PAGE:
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Selective Vaccines

post #1 of 23
Thread Starter 
I've been wanting to do selective vaccines for both kids. My DD is not "up to date" on her shots, and yesturday the new doctor we saw gave DS four shots instead of the two I asked him to give him. So now I'm wondering to those of you who give selective vaccines, what do you get on your kids and why? My daughter got the Hepatitis, and like 3-4 others. Other than that, she is 15 months and has not even gotten the MMR yet, which I wanted to delay till she was 18 months to 2 years old. I knew this would be the place to ask.

TIA!
post #2 of 23
Quote:
Originally Posted by MamaMaria309
yesturday the new doctor we saw gave DS four shots instead of the two I asked him to give him.

I don't selectively vax, so I can't really help you with that, but I just have to ask are you even considering going back to a doctor who gave your ds two vaccines which you asked her/him not to give?
post #3 of 23
I believe you will find a different answer for this from every person, because everyone who selectively vax has their own criteria for what they select, KWIM?

We selectively vax.

We do not vaxes until 6 months, and only do one at a time.

We don't do the chicken pox or rubella (which means we don't do the MMR) because they are cultured on aborted fetal tissue.

We don't do Hep B before age 5 when my kids go to school, because before that they stay home with us.

Is that sort of what you were looking for?
post #4 of 23
Welcome! I started out planning to selectively vax on a delayed schedule and researched each disease and vax to decide what to give when. By the time I finished researching I decided not to vax at all.

good luck with your research! Try searching here for whatever you're interested in learning about.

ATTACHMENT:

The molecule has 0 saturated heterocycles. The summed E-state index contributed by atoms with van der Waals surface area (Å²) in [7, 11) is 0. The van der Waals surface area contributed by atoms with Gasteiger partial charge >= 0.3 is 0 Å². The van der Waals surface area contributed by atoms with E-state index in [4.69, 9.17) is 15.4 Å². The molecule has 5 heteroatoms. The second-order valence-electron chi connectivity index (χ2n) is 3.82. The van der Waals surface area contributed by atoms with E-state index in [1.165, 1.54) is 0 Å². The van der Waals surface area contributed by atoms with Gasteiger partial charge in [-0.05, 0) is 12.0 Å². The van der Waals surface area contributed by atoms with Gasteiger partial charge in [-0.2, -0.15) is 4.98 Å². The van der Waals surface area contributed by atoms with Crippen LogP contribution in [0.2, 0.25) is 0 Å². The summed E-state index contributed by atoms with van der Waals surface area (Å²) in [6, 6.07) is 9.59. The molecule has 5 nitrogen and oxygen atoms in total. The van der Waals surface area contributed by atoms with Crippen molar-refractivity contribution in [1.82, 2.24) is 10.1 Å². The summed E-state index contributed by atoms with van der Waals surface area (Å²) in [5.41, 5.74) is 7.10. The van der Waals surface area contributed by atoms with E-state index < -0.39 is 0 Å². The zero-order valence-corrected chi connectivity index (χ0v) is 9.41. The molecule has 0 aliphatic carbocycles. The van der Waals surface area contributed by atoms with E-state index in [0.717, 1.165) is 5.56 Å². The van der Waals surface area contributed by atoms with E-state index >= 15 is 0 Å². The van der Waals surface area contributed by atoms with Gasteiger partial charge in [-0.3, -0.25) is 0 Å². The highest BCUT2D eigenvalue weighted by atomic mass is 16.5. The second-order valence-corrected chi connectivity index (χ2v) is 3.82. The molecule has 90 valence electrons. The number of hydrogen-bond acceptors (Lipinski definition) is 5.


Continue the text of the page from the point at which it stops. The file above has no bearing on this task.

-Angela
post #5 of 23
My daughter is 16 months. So far she's had three does of DTaP and two of HIB. We're not doing varicella-- that one strikes me as downright silly. We're not doing Hep B, because my toddler is clearly not at risk of catching that. We're not doing Prevnar, because I haven't seen enough information on that one to make any kind of informed decision. We'll talk about MMR as she approaches puberty, because of congenital rubella, but I haven't made up my mind on that.

If sometime down the line we decide to put her in school, we'll have to get on a catch-up schedule. There's no philosophical exemption in my state, and I'll never get away with religious because of partially vaxing. I'm reconciled to that.

We started DTaP on schedule, because I did consider pertussis a risk. (No, I don't want to debate that, thank you ladies.) We did Hib starting at 12 months.
post #6 of 23
I would be furious if my Doc did something like that! Have you considered reporting him?

I went from assuming I would follow the reg vacc schedule, to thinking I would selectively vacc, now I am just in a perpetual state of Delaying. But originally I had considered them all and discarded each for different reasons. I believe that every family has different circumstances that may not be obvious to the outsider. If you have a particular vacc you want to discuss, I could help with the "con" side of the argument. If you just want to talk to other mama's who delay, I understand that.
post #7 of 23
Quote:
and I'll never get away with religious because of partially vaxing. I'm reconciled to that.
That's what I thought, too, but nope.

It's not "all or nothing" with religious exemption.
post #8 of 23
I wanted to add that we have slowly been moving towards a state of perpetual delay as it is becoming more and more difficult to find single vaxes.

Also, we claim a religious exemption, and the school doesn't know Michael has any vaxes at all. If we let them know we selectively vax, I could see them trying to convince us or force us to explain our reasons, and it's none of their business.
post #9 of 23
Quote:
Originally Posted by mamakay
That's what I thought, too, but nope.

It's not "all or nothing" with religious exemption.
Could this be a "depends on the state" thing? Cause I've heard other people here say they've had trouble getting a religious exemption for selective vaccination as well.
post #10 of 23
Quote:
Originally Posted by annettemarie